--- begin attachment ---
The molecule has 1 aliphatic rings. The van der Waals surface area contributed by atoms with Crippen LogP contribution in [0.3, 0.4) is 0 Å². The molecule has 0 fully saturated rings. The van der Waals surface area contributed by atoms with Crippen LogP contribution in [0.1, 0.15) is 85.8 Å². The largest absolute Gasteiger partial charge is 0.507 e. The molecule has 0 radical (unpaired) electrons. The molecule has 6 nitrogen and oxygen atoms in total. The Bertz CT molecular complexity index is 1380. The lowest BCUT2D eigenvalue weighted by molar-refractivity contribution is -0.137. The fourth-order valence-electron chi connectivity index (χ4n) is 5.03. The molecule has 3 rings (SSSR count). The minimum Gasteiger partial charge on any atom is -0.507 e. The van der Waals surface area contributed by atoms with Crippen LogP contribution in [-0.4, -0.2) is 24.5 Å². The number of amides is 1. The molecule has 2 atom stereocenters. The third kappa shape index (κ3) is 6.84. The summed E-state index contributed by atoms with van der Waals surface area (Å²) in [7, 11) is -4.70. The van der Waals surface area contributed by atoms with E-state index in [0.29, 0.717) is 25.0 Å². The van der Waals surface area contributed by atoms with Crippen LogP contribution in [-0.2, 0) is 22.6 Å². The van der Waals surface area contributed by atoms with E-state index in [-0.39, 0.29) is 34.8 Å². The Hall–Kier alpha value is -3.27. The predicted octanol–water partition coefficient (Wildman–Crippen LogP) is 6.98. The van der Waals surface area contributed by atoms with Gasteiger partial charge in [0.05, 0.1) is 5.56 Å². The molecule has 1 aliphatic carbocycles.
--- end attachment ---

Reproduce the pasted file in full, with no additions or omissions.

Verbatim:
The molecule has 1 aliphatic rings. The van der Waals surface area contributed by atoms with Crippen LogP contribution in [0.3, 0.4) is 0 Å². The molecule has 0 fully saturated rings. The van der Waals surface area contributed by atoms with Crippen LogP contribution in [0.1, 0.15) is 85.8 Å². The largest absolute Gasteiger partial charge is 0.507 e. The molecule has 0 radical (unpaired) electrons. The molecule has 6 nitrogen and oxygen atoms in total. The Bertz CT molecular complexity index is 1380. The lowest BCUT2D eigenvalue weighted by molar-refractivity contribution is -0.137. The fourth-order valence-electron chi connectivity index (χ4n) is 5.03. The molecule has 3 rings (SSSR count). The minimum Gasteiger partial charge on any atom is -0.507 e. The van der Waals surface area contributed by atoms with Crippen LogP contribution in [-0.4, -0.2) is 24.5 Å². The number of amides is 1. The molecule has 2 atom stereocenters. The third kappa shape index (κ3) is 6.84. The summed E-state index contributed by atoms with van der Waals surface area (Å²) in [7, 11) is -4.70. The van der Waals surface area contributed by atoms with E-state index in [0.29, 0.717) is 25.0 Å². The van der Waals surface area contributed by atoms with Crippen LogP contribution in [-0.2, 0) is 22.6 Å². The van der Waals surface area contributed by atoms with E-state index in [-0.39, 0.29) is 34.8 Å². The Hall–Kier alpha value is -3.27. The predicted octanol–water partition coefficient (Wildman–Crippen LogP) is 6.98. The van der Waals surface area contributed by atoms with Gasteiger partial charge in [0.05, 0.1) is 5.56 Å². The molecule has 1 aliphatic carbocycles.